Braids, twists, cornrows and other braid styles are popular in the African American community for many reasons. Yes, french braids and fishtail braids are worn by other races, they are seldomly paired with negative connotation such as “ghetto” or “unprofessional.” Braiding was a practice passed down by African ancestors as a way of bonding and protective hairstyling. They were also a way of identifying your ranking in the tribe. Afro-textured hair is, for the most part, kinky in texture and prone to dryness as the zig-zag pattern on the hair does not allow the sebum to flow all the way down the hair shaft as it does in European hair. Because of this, the products used to moisturize the hair are heavier and more oily and it does not require washing as often. Therefore, protective styles such as braids, twists, and cornrows are popular. They protect the kinkier hair from the elements that would dry them out and make them brittle and hard to manage. Over time, they have become more creative with styling, colors, and textures.

woman holding neck staring on wall
Photo by Ogo on

While it is understandable if you do not want someone with blue or pink braids in your corporate office. The braids themselves should not be seen as unprofessional just because they are not the norm in your world. Hairstyle, especially braids, twists, etc. are no indication of work ethic, intelligence, or value one can add to a company. Here are some women who are wearing or have worn braids in conservative environments. They, along with women like AJ Walker, are helping to broaden the definition of what professional means in the workplace.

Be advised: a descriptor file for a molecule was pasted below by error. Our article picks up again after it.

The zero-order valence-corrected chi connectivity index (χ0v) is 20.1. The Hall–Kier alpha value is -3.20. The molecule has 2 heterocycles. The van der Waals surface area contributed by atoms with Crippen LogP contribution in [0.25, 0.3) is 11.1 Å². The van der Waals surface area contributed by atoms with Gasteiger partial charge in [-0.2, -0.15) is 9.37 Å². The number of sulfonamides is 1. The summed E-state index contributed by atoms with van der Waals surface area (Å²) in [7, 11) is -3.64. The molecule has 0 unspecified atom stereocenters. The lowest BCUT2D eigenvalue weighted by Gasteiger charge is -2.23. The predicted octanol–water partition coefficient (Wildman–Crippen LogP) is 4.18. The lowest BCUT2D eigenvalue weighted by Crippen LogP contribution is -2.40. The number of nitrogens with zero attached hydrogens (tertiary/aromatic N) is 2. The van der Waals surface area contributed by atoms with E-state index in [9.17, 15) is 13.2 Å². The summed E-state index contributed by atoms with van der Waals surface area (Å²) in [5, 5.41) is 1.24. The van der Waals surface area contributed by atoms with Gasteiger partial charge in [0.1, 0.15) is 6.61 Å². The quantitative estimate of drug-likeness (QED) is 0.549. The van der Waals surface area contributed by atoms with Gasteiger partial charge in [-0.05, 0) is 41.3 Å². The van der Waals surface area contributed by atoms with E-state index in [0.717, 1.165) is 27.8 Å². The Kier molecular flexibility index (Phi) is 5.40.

Ayanna Pressley Portrait.jpgCongresswoman Ayanna Pressley

Image result for bozoma saint john in braidsImage Credit: The Cut

Chief Marketing Officer of Endeavor, Bozoma Saint John

Image Credit: Melissa Harris-Perry on the New York set of her former MSNBC show in 2012. (Heidi Gutman/MSNBC via AP, File) (Washington Post)

Journalist and Professor, Melissa Harris-Perry


Read the rest of the article here.



3 thoughts on “Culture: News Anchor Tells Her Story About Wearing Braids for the First Time on the Air and Why That is a Big Deal for Black Women”

  1. I was working in a small office when I started my loc journey. The questions didn’t bother me as much as the looks and whispers. While it was never said to me I had a coworker who was also natural. The company owner stated to her that she preferred she wear her hair straight. A few weeks later her hair was straight. It was mentioned to me that she liked it when I wore it French rolled like a crown. The next day I wore a fro🙋🏾‍♀️

    I have since launched my own business and recently posted an article discussing my locs. Hope you enjoy as much as I did your informative article. Sad our acceptance is based on being anything other than how we were created.

    Peace and Light


    1. Hi Camille,

      Thanks for sharing your story. I will definitely read your article. I (Joslyn, founder of this site) have locs as well and definitely understand. I am formally educated in the sciences and there is still not many black men and women in leadership that can help hiring managers understand that black hair is different, but not unprofessional. I have been guilty of cutting my hair and even pulling my locs back into a bun to not showcase so much texture for fear of not being hired because of my hair. It is a real problem we have to contend with and very unnecessary. I have also worked at places where I could wear my hair and hairwraps freely, but they were always under black leadership. I’m glad people are visibly pushing back against this form of discrimination in the workforce because it has to stop.


      1. Education is key. For both them and us. We can’t teach what we don’t know. For so long we have hated our own hair without even knowing it. So we are crucial in our dialogue to help ourselves and others. Glad to have found you.